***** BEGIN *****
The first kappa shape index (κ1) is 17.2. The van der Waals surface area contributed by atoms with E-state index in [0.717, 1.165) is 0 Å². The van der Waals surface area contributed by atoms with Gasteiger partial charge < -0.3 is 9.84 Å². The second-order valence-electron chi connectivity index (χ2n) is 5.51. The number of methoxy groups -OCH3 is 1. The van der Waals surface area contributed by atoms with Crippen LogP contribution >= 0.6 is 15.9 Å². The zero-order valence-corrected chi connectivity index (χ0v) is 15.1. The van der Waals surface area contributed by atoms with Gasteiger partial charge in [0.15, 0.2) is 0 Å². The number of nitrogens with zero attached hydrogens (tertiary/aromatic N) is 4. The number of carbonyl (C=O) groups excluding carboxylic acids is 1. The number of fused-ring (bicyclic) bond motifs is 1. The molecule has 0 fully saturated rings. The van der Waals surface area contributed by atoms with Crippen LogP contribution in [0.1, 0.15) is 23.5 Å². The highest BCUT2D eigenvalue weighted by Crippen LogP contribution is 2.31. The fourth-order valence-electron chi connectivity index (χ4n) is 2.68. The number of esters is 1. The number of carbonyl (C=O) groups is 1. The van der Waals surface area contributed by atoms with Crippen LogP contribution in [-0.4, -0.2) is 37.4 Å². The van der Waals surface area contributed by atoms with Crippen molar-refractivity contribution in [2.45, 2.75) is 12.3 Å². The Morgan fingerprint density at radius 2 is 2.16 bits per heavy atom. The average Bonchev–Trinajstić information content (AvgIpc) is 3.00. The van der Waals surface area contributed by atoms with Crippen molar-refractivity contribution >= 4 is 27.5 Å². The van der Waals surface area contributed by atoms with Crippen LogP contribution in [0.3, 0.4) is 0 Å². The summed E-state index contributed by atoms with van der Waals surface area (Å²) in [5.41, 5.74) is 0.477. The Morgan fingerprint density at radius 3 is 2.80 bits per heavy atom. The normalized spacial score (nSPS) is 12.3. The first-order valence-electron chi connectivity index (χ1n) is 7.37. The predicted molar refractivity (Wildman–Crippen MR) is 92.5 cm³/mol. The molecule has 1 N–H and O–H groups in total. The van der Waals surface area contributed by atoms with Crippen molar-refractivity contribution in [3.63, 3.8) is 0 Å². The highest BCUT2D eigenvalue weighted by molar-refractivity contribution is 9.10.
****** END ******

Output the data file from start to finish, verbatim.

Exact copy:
The first kappa shape index (κ1) is 17.2. The van der Waals surface area contributed by atoms with E-state index in [0.717, 1.165) is 0 Å². The van der Waals surface area contributed by atoms with Gasteiger partial charge < -0.3 is 9.84 Å². The second-order valence-electron chi connectivity index (χ2n) is 5.51. The number of methoxy groups -OCH3 is 1. The van der Waals surface area contributed by atoms with Crippen LogP contribution >= 0.6 is 15.9 Å². The zero-order valence-corrected chi connectivity index (χ0v) is 15.1. The van der Waals surface area contributed by atoms with Gasteiger partial charge in [0.15, 0.2) is 0 Å². The number of nitrogens with zero attached hydrogens (tertiary/aromatic N) is 4. The number of carbonyl (C=O) groups excluding carboxylic acids is 1. The number of fused-ring (bicyclic) bond motifs is 1. The molecule has 0 fully saturated rings. The van der Waals surface area contributed by atoms with Crippen LogP contribution in [0.1, 0.15) is 23.5 Å². The highest BCUT2D eigenvalue weighted by Crippen LogP contribution is 2.31. The fourth-order valence-electron chi connectivity index (χ4n) is 2.68. The number of esters is 1. The number of carbonyl (C=O) groups is 1. The van der Waals surface area contributed by atoms with Crippen LogP contribution in [-0.4, -0.2) is 37.4 Å². The van der Waals surface area contributed by atoms with Crippen molar-refractivity contribution in [2.45, 2.75) is 12.3 Å². The Morgan fingerprint density at radius 2 is 2.16 bits per heavy atom. The average Bonchev–Trinajstić information content (AvgIpc) is 3.00. The van der Waals surface area contributed by atoms with Crippen molar-refractivity contribution >= 4 is 27.5 Å². The van der Waals surface area contributed by atoms with Crippen LogP contribution in [0.3, 0.4) is 0 Å². The summed E-state index contributed by atoms with van der Waals surface area (Å²) in [5.41, 5.74) is 0.477. The Morgan fingerprint density at radius 3 is 2.80 bits per heavy atom. The normalized spacial score (nSPS) is 12.3. The first-order valence-electron chi connectivity index (χ1n) is 7.37. The predicted molar refractivity (Wildman–Crippen MR) is 92.5 cm³/mol. The molecule has 1 N–H and O–H groups in total. The van der Waals surface area contributed by atoms with Crippen molar-refractivity contribution in [3.63, 3.8) is 0 Å². The highest BCUT2D eigenvalue weighted by molar-refractivity contribution is 9.10.